The Pitfalls of Moving On

summer instituteThis is a brief introduction to an upcoming series of posts. I have noticed a widespread tendency to speak of “moving on” as though it were inherently superior to staying still or looking back. (I am not referring in any way of the organization MoveOn but rather to the colloquial expression and the assumptions behind it.) “Moving on,” people will say, with that nudge of the chin, or “Let’s move on,” or “Time to move on.”

Of course, sometimes it is good to move on, just as it is good sometimes to contemplate the situation at hand or to remember something from the past. Yet each stance on its own, without its counter-perspectives, can lead to disaster. To insist on moving on is to insist on first impressions and superficial interpretations; if you cannot stop to think about what has happened, your understanding will reflect this rush. On the other hand, dwelling in memory can distort the memory itself (and leave you without food); it can isolate you from those who carry different memories. Contemplation of the situation at hand can unravel into infinite complexity; where do you stop? When do you gather up  your thoughts and proceed?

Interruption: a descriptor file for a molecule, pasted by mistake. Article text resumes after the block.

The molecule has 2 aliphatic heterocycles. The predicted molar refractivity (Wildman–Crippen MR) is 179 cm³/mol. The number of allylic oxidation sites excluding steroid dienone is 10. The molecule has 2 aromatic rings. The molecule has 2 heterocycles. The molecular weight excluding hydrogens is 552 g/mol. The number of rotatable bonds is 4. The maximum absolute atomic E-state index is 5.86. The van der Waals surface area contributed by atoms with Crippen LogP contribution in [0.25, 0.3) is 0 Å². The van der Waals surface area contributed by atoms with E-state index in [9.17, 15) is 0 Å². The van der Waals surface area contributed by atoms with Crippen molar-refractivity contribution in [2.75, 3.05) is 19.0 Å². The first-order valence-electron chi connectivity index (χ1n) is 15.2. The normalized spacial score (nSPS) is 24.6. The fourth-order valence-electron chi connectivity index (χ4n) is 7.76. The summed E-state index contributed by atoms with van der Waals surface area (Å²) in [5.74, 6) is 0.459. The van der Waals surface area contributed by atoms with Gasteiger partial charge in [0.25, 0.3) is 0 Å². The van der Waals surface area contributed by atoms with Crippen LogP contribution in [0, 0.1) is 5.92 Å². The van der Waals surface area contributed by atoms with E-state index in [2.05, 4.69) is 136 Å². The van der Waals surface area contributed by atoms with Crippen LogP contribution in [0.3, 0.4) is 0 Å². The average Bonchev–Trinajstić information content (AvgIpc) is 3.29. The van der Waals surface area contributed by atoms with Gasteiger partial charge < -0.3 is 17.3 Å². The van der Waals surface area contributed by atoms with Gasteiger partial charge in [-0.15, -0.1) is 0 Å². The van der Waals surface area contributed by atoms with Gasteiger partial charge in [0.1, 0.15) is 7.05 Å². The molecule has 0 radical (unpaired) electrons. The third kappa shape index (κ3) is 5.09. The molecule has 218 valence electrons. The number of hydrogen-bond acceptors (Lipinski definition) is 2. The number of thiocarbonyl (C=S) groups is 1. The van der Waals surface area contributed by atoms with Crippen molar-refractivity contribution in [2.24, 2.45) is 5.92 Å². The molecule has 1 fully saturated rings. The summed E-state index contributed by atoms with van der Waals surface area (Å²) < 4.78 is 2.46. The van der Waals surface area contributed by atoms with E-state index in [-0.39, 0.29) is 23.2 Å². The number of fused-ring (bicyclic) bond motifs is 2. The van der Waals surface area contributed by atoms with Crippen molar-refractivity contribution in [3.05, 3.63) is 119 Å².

Progress, contemplation, and memory must combine–that’s easy to say–but the challenge lies in finding the right combination, which will vary from situation to situation and from person to person. Each tendency has gifts and dangers. But “moving on” as an expression and phenomenon deserves some special critique, since it has received a bit too much unquestioned approval.

In the next post, I will consider what it means to return to a work of literature.

I took this photo at the Dallas Institute of Humanities and Culture.